It is difficult to overstate what an achievement Prey's environmental and gameplay designs represent, nor the elegance and real ingenuity behind the many interlocking systems that the player accesses throughout. Whether you approach it as a horror-action game, a stealth-puzzle game or a run-and-gun shooter, Prey will accommodate you. Although it lacks narrative drive or memorable characters, Prey will engage you for hours as you realize the potential for creativity that the developers baked in to every area and moment in the game.
Fallout 4 is a good game, an absolutely solid work horse of a title that will, if you let it, carry you away for hours at a time to explore its depths. At a time when titles seem to be losing content, Fallout 4 has more then you can possibly consume all at once, and its host of options mean that when you come back for a second, third, or ninth pass, the experience can actually, honestly, be something different.
The Evil Within: The Consequence
The Consequence is entertaining. It's not an introspective, philosophical mindbender; it's campy fun. It has its flaws, but in a game where Claude Debussy's "Claire De Lune" is mixed with Inception, buckets of blood, and a Victorian loveseat/black cat combo that acts as your save point, I can't help but enjoy it.
The Evil Within
The Evil Within is a game that the survival horror genre desperately needed. Recent horror games have seem to forgotten simple mechanics that makes the genre so unique. The Evil Within is the perfect example of the old cliche "If it ain't broke, don't fix it". Shinji Mikami and Tango Gameworks does just that. Even with a plot that never meets its potential, the beautifully designed enemies, superb gameplay and terrifying environments all come together to give horror fans a fascinating, memorable experience.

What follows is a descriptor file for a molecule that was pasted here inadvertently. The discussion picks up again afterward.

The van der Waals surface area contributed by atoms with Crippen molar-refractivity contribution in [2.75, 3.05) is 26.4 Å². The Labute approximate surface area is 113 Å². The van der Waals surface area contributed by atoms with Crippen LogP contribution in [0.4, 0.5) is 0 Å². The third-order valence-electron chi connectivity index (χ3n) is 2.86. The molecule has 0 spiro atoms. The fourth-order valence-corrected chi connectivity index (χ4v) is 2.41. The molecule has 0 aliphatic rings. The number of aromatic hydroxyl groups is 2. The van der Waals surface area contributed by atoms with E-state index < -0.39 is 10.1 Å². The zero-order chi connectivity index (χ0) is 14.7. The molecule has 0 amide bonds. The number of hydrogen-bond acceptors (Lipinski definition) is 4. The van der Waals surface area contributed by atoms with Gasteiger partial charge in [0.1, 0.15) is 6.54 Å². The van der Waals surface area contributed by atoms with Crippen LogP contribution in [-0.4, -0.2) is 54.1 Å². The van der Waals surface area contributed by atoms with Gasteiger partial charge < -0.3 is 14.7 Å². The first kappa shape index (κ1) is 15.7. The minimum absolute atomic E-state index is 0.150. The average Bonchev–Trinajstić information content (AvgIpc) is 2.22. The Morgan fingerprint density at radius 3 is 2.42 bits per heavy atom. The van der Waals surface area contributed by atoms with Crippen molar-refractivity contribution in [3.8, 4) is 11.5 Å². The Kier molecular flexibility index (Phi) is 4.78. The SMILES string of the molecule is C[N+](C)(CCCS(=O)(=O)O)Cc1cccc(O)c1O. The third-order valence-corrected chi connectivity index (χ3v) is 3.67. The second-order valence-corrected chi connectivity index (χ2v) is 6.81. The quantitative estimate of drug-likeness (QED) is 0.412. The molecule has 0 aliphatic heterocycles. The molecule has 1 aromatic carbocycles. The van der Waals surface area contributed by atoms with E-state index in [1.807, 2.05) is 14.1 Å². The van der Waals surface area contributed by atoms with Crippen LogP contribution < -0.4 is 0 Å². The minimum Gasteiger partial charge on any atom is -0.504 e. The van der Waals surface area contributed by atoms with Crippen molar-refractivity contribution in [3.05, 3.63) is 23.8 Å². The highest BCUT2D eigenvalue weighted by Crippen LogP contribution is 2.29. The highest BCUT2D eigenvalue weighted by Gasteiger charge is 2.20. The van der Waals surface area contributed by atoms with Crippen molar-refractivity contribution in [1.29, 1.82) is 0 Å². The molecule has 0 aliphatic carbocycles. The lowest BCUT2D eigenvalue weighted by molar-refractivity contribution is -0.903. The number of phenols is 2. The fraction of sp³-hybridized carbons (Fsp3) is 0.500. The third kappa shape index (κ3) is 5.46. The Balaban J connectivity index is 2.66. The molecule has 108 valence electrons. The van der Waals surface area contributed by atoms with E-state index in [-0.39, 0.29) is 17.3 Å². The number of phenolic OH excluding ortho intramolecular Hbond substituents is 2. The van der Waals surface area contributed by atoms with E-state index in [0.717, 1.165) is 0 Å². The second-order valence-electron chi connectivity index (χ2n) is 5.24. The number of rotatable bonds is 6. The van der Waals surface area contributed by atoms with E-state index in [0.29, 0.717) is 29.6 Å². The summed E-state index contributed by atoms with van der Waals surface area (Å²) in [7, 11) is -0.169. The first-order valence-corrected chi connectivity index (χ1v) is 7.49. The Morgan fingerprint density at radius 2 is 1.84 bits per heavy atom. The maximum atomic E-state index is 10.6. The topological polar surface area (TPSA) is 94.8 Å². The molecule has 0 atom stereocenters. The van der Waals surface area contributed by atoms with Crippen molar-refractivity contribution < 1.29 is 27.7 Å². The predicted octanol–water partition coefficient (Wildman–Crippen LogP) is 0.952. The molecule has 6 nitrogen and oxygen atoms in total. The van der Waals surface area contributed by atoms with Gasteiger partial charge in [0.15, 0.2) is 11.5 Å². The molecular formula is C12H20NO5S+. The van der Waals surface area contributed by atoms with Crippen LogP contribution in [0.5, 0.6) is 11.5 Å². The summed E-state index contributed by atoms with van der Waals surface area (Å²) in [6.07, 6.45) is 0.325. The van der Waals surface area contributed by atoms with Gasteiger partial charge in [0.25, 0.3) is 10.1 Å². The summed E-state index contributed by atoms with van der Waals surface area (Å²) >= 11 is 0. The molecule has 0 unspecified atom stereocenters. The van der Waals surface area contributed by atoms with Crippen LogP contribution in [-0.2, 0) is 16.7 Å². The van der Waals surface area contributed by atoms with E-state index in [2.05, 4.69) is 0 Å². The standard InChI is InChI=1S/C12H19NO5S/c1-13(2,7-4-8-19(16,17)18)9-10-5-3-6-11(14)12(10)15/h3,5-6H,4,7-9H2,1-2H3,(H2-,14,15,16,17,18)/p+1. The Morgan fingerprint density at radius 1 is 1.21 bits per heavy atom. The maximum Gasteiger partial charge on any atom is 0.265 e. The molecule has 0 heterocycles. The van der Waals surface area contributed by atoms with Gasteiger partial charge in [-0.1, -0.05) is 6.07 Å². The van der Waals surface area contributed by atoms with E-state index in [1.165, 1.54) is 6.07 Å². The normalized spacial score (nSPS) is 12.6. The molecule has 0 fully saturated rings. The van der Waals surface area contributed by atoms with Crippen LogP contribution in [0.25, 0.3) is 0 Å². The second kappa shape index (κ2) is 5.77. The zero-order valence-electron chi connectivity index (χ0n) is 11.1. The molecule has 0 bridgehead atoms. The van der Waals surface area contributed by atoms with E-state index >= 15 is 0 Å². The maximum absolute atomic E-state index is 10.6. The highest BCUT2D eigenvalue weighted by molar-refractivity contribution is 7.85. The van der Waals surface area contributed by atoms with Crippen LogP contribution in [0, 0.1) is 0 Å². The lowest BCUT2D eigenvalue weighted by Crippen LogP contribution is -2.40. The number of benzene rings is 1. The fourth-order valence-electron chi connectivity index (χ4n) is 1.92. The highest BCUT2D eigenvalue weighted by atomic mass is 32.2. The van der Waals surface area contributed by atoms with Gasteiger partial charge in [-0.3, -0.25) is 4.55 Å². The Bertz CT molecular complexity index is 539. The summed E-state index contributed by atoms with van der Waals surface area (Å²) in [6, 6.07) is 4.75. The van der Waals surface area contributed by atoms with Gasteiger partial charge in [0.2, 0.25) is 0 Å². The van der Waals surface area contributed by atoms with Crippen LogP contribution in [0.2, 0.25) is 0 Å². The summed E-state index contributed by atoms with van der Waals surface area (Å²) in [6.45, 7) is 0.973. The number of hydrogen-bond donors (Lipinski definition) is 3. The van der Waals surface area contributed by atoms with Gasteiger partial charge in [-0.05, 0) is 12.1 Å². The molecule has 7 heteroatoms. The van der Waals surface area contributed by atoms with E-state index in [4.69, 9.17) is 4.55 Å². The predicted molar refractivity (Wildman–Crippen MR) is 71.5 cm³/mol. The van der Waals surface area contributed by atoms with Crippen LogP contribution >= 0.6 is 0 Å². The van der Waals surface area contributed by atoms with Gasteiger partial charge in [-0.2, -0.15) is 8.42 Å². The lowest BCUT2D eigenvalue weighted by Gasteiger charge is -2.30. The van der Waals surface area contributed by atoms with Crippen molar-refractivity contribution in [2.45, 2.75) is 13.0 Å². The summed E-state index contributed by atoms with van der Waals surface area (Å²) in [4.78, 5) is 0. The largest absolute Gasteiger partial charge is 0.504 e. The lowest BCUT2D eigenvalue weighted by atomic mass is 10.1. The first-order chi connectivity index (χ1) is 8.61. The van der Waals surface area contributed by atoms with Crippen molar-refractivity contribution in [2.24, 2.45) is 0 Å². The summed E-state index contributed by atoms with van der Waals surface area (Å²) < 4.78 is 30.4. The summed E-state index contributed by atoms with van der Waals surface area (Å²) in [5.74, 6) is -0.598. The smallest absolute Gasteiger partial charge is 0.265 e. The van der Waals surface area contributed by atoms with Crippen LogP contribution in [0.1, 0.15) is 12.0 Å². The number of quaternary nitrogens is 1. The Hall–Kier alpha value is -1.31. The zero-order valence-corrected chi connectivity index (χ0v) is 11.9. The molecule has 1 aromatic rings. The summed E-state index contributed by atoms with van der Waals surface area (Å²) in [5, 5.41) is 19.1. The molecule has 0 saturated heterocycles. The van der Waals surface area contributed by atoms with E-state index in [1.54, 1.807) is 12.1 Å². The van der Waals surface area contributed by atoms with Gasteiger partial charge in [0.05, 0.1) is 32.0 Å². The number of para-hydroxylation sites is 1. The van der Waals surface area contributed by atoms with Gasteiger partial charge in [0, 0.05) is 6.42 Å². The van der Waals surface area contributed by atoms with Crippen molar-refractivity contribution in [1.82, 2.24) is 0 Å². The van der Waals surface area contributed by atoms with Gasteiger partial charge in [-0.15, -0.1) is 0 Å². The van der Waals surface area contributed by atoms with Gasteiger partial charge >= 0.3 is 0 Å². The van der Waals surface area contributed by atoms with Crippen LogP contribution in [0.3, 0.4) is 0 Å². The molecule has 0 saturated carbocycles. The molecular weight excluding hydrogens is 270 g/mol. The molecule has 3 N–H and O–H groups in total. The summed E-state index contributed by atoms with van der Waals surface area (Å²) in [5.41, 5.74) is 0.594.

Elder Scrolls Online
Elder Scrolls Online is about as middle of the road as an MMO can get. It fails in some spectacular places for a multiplayer-based game, and in the same way I questioned what Zenimax was thinking when they announced it in the first place, I question just how long they'll be able to hold out before flipping the switch from paid subscription to free to play. In order to review this, I was gifted 60 days of playtime, which, as I finish writing this, has run it's course. While I don't regret my time in Tamriel, I think the most damning piece of criticism I can deliver is that I do not plan to re-up on my subscription. 60 days was more then enough time for me to determine that I would rather spend my time elsewhere.